The deal, between Royal Caribbean and satellite communications provider O3b, was first announced in June 2012. At that time the announcement referred to the provision being available from Summer 2013, which they obviously didn’t hit. However, testing has been done on both Oasis of the Seas and Allure of the Seas this spring with successful results, and the new faster service will be available from August this year. It provides a total of over 500mbps, which is 500 megabits per second, not Megabytes. (That’s not that fast, in truth – 500mbps is the same as just over 60Mbps, and for a whole ship that’s not a huge amount of bandwidth.) That could be a misprint – there are other pages that do refer to “500Mbps”. There’s a reference in the RC Blog to Oasis and Allure both requiring new antennae for the service, so if the whole of the fleet requires the new antennae that would explain the delay in rolling it out. There’s also a statement that “Royal Caribbean is developing new pricing plans for added service”. Whether that means to use the high-speed service at all, or to use high-bandwidth services (e.g. streaming video or audio) isn’t clear.

Her’s another link, this time to a web-page describing the service from the satellite provider, O3b. Their solution seems to be that they have a constellation of eight satellites (or it will be eight, soon) in mid-elevation: 8,000 kilometres above the surface of the earth. Conventional satellite internet services use satellites in geostationary orbit 35,000 kilometres above the surface of the earth, and that’s far enough away for there to be a noticeable lag in two-way communications (and internet comms always involves two-way conversations). Presumably it’s that lag that translates into low bandwidth, but it’s also possible that the distance always reduces bandwidth. The O3b satellites, being much closer, experience much less two-way lag and of course must also experience less attenuation. Note also that their main business seems to be (or will be – I get the feeling that it’s still early days for them) internet provision for places where is there is little or no in-the-ground infrastructure: their website talks about the Democratice Republic of the Congo, for example. The Royal Caribbean deal seems to be something rather different from the business they’re targeting, and perhaps also a little surprising.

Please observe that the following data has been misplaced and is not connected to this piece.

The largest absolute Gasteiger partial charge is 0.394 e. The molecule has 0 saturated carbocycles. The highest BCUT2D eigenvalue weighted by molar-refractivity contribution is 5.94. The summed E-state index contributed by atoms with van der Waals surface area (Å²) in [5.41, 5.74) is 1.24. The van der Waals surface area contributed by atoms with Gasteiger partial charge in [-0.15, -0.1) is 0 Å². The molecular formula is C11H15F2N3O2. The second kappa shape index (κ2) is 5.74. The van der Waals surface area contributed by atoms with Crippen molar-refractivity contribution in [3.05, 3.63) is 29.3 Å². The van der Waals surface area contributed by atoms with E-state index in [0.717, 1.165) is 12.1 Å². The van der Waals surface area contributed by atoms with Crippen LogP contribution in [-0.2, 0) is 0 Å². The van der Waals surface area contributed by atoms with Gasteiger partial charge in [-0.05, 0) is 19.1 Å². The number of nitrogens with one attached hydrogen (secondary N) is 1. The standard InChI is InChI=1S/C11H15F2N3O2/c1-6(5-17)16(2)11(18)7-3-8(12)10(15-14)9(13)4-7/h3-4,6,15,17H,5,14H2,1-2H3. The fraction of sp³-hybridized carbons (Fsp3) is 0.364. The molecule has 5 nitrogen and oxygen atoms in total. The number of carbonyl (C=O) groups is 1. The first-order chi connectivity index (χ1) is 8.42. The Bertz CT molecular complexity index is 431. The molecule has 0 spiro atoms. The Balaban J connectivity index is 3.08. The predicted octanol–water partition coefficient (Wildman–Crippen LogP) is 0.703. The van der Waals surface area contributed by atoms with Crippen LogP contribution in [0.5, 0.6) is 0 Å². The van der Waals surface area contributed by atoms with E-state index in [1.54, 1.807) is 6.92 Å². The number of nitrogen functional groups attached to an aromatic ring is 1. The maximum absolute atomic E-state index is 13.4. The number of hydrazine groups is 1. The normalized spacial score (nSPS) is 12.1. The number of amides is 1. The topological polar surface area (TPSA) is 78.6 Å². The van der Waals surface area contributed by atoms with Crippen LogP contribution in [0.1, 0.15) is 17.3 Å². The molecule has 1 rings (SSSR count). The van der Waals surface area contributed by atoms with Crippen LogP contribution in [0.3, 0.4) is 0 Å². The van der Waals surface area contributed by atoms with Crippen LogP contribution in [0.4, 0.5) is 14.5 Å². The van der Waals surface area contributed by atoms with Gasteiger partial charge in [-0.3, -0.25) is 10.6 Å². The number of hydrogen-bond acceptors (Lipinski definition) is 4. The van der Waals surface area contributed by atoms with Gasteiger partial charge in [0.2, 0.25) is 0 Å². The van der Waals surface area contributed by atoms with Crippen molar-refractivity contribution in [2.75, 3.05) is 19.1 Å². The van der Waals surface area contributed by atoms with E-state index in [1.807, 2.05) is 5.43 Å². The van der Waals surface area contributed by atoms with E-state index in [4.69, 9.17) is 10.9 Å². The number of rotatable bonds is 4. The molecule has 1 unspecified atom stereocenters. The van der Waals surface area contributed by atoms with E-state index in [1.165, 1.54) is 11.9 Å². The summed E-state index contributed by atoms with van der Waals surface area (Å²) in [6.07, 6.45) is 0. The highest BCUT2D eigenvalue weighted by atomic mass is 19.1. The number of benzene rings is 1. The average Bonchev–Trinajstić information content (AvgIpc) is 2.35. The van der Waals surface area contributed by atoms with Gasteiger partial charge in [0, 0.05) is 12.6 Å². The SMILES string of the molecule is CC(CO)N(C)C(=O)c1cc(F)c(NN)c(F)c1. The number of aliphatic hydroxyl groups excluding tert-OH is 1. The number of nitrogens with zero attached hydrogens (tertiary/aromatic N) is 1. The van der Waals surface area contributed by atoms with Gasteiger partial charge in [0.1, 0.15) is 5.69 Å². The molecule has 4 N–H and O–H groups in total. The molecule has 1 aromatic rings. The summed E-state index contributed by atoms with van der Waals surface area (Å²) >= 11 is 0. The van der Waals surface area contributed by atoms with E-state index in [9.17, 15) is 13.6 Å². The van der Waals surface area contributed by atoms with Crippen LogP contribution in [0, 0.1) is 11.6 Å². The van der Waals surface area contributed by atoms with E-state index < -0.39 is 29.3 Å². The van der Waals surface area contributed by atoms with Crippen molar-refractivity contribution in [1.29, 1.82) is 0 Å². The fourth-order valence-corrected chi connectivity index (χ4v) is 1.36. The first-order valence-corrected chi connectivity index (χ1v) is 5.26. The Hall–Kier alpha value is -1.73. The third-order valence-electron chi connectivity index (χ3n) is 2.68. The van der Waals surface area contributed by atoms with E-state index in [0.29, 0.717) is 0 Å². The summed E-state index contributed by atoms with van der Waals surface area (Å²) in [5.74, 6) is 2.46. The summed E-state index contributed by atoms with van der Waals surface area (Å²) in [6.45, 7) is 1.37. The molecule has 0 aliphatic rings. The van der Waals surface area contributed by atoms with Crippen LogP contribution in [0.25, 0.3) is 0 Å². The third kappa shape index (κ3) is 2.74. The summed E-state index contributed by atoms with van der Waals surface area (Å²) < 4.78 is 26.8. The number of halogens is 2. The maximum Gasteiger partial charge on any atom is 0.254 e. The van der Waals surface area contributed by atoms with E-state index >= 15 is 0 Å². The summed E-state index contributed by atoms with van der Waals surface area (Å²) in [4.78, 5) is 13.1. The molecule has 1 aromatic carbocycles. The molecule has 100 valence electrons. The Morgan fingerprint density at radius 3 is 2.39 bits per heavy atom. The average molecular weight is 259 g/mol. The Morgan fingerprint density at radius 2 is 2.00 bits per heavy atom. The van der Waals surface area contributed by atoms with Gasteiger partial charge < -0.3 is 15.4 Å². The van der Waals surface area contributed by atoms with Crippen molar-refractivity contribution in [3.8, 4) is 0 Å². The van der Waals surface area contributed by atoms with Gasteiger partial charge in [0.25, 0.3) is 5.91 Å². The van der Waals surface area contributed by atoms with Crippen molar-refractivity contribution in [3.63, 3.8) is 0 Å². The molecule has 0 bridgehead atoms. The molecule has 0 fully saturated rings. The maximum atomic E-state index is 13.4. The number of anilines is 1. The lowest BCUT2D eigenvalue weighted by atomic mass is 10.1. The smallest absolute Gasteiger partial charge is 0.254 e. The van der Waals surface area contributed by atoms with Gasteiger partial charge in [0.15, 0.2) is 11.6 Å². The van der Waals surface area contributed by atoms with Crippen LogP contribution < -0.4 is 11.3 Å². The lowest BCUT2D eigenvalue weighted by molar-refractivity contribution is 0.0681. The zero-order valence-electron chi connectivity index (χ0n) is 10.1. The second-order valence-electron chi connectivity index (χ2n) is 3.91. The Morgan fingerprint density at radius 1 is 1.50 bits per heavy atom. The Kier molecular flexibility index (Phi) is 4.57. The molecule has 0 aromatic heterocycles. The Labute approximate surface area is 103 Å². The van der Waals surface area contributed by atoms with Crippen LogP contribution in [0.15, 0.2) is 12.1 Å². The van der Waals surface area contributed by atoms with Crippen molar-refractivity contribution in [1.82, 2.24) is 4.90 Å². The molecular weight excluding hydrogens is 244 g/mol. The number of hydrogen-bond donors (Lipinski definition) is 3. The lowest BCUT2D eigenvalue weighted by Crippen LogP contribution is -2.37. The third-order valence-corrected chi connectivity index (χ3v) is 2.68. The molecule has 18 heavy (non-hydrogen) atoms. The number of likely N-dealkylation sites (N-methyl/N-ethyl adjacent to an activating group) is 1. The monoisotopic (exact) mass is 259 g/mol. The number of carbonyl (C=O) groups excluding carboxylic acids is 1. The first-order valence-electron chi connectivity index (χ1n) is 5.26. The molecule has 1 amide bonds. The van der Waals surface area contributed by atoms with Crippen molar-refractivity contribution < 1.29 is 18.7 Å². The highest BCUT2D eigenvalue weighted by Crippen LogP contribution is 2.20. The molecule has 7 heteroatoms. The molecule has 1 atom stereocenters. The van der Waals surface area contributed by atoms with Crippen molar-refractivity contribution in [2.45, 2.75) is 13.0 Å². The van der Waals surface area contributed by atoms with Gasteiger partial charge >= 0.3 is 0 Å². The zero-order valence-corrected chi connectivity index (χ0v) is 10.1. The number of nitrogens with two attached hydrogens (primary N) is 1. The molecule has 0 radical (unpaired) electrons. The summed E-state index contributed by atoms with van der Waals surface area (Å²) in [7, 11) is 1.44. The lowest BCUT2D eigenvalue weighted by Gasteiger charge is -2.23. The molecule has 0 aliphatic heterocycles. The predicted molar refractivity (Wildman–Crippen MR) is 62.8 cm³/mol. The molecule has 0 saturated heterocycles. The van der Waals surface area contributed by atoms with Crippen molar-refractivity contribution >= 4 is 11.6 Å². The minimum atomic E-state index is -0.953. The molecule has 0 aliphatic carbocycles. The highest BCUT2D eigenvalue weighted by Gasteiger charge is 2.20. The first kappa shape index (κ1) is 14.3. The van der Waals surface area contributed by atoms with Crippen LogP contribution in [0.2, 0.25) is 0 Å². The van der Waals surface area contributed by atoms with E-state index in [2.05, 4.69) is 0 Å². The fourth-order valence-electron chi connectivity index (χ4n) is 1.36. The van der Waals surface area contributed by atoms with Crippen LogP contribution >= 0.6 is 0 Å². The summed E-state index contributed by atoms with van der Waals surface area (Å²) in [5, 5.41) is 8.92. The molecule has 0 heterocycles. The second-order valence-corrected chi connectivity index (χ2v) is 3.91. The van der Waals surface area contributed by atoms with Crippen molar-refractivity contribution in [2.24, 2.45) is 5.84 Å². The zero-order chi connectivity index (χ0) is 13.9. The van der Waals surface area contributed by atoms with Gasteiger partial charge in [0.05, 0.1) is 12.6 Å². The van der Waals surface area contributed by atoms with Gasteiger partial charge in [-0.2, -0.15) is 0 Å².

There does appear to be a fly in the ointment for UK cruisers, however. Here’s a link to another page from O3b’s website. The problem seems to be that because their satellites are in an equatorial latitude, coverage beyond 45° N or S will be limited. That will be OK for most of the Mediterranean, but once you get north of southern France you’re in trouble. Southampton and the English Channel lie at latitudes between 50° and 51.5° degrees North. So sadly this is unlikely to be a solution that will work in northern waters.

2 Responses to “Internet access on cruise ships”

  1. brittsle says:

    I work on a cruise ship and internet is definitely a HUGE problem. Even for crew rates are very expensive and with our ship mostly visiting islands in the Pacific Ocean WiFi isn’t even available in most these places. If only they could find a way to make internet on ships cheaper and definitely faster a whole lot of “problems” would be solved 🙂

    • Tom says:

      Thanks for the comment.

      Thanks also for the insight into life onboard in your blog – that was very interesting.